Families also exaggerate their family member’s symptoms to get the person committed to a hospital. In a 1989 study of 83 families in Philadelphia, 18 percent said they had lied or exaggerated to officials in order to get a relative committed. … In fact a number of local officials with the Alliance for the Mentally Ill (AMI), a nationwide support group for families, say they privately counsel families to lie, if necessary, to get acutely ill relatives hospitalized. . . . They say they were attacked when they weren’t, they say their children tried to kill themselves when they didn’t… Thus, ignoring the law, exaggerating symptoms, and outright lying to get care for those who need it are important reasons the mental illness system is not even worse than it is.

    What Dr. Torrey means is laws should permit involuntary hospital­ization and involuntary treat­ment without evidence the supposedly mentally ill person has ever done anything violent, making it unnecessary for others to make false accusations of violence to get somebody involuntarily “hospitalized” or involuntarily drugged.

    Reply
  5. Why Psychiatry is Evil
    Institutionalizing Dishonesty
    Psychiatry is evil because dishonesty is a routine part of what psychiatrists and those who work with them do.
    For example, in my essay Suicide: A Civil Right, I quote Paul G. Quinnett, Ph.D., a psychol­ogist, in his book about suicide saying “doctors like myself will stand up in court and say something to the effect that, by reason of a mental illness, you are a danger to yourself and need treatment” even when they do not believe the person so accused actually has a mental illness.
    E. Fuller Torrey, M.D., a psychiatrist, is one of today’s leading advocates of involuntary psychiatric treatment, contrary to the views he previously expressed in his book The Death of Psychiatry in 1974. In later books and through his Treatment Advocacy Center, Dr. Torrey urges legis­lators to make it easier to subject people to involuntary “hospitalization” for mental illness and outpatient psychi­atric drugging court orders authorizing what is in reality a type of assault. In his book Out of the Shadows: Confronting America’s Mental Illness Crisis, Dr. Torrey says “It would probably be difficult to find any American psychia­trist working with the mentally ill who has not, at a minimum, exaggerated the dangerousness of a mentally ill person to obtain a judicial order of commitment” (John Wiley & Sons 1997, p. 152, italics added). He quotes Paul Applebaum, M.D., Professor of Psychiatry at Columbia University College of Physicians and Surgeons, saying mental health professionals regularly use “discretion to expand the scope of commitment statutes by admitting who might not qualify under strict [legal] criteria but are thought to be in need of [involuntary] care.” Dr. Torrey continues:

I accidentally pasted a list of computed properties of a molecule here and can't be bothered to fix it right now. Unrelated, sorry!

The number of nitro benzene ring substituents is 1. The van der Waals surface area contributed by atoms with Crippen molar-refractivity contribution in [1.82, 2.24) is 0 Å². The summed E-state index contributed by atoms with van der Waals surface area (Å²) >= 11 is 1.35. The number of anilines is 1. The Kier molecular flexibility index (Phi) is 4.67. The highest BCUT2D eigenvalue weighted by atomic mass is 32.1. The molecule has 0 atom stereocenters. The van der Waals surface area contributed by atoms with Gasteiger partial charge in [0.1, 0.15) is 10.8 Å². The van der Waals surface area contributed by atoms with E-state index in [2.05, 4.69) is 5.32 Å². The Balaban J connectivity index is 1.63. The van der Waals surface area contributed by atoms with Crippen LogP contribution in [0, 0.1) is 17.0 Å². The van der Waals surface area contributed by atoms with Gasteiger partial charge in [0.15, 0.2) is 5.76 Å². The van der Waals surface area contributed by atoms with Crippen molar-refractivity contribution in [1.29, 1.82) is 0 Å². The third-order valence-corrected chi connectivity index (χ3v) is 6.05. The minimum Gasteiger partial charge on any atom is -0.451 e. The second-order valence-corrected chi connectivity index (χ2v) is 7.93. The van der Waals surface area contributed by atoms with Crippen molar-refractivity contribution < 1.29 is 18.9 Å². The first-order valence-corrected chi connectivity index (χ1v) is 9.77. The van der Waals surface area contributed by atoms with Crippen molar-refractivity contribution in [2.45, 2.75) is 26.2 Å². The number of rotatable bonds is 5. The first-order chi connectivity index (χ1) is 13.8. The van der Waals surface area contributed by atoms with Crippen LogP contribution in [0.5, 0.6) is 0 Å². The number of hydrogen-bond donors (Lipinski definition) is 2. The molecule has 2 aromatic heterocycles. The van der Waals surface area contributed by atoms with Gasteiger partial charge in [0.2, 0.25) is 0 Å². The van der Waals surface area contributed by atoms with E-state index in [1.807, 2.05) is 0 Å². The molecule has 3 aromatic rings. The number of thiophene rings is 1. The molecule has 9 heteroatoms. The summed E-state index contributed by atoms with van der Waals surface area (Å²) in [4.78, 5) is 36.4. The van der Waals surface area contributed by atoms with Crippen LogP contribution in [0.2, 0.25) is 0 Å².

Families also exaggerate their family member’s symptoms to get the person committed to a hospital. In a 1989 study of 83 families in Philadelphia, 18 percent said they had lied or exaggerated to officials in order to get a relative committed. … In fact a number of local officials with the Alliance for the Mentally Ill (AMI), a nationwide support group for families, say they privately counsel families to lie, if necessary, to get acutely ill relatives hospitalized. . . . They say they were attacked when they weren’t, they say their children tried to kill themselves when they didn’t… Thus, ignoring the law, exaggerating symptoms, and outright lying to get care for those who need it are important reasons the mental illness system is not even worse than it is.

    What Dr. Torrey means is laws should permit involuntary hospital­ization and involuntary treat­ment withou
    t evidence the supposedly mentally ill person has ever done anything violent, making it unnecessary for others to make false accusations of violence to get somebody involuntarily “hospitalized” or involuntarily drugged.

    Reply